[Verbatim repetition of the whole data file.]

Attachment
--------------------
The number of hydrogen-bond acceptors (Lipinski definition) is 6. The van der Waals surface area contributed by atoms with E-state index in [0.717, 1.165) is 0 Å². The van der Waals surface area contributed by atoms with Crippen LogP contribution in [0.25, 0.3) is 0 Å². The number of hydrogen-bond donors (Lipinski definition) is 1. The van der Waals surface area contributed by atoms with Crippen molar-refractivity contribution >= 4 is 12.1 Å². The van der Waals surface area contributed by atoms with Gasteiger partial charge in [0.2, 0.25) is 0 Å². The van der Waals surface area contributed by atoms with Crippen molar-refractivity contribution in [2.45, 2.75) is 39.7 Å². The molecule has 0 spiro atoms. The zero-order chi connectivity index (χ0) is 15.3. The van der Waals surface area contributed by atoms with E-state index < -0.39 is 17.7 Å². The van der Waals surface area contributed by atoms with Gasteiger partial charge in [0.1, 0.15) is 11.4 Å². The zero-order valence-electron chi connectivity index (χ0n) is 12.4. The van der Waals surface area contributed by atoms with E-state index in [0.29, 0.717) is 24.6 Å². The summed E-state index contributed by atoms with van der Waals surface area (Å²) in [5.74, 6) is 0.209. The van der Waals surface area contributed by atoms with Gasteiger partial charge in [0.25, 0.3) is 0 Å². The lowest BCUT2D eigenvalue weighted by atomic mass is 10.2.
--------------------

The number of hydrogen-bond acceptors (Lipinski definition) is 6. The van der Waals surface area contributed by atoms with E-state index in [0.717, 1.165) is 0 Å². The van der Waals surface area contributed by atoms with Crippen LogP contribution in [0.25, 0.3) is 0 Å². The number of hydrogen-bond donors (Lipinski definition) is 1. The van der Waals surface area contributed by atoms with Crippen molar-refractivity contribution >= 4 is 12.1 Å². The van der Waals surface area contributed by atoms with Gasteiger partial charge in [0.2, 0.25) is 0 Å². The van der Waals surface area contributed by atoms with Crippen molar-refractivity contribution in [2.45, 2.75) is 39.7 Å². The molecule has 0 spiro atoms. The zero-order chi connectivity index (χ0) is 15.3. The van der Waals surface area contributed by atoms with E-state index < -0.39 is 17.7 Å². The van der Waals surface area contributed by atoms with Gasteiger partial charge in [0.1, 0.15) is 11.4 Å². The zero-order valence-electron chi connectivity index (χ0n) is 12.4. The van der Waals surface area contributed by atoms with E-state index in [0.29, 0.717) is 24.6 Å². The summed E-state index contributed by atoms with van der Waals surface area (Å²) in [5.74, 6) is 0.209. The van der Waals surface area contributed by atoms with Gasteiger partial charge in [0.25, 0.3) is 0 Å². The lowest BCUT2D eigenvalue weighted by atomic mass is 10.2.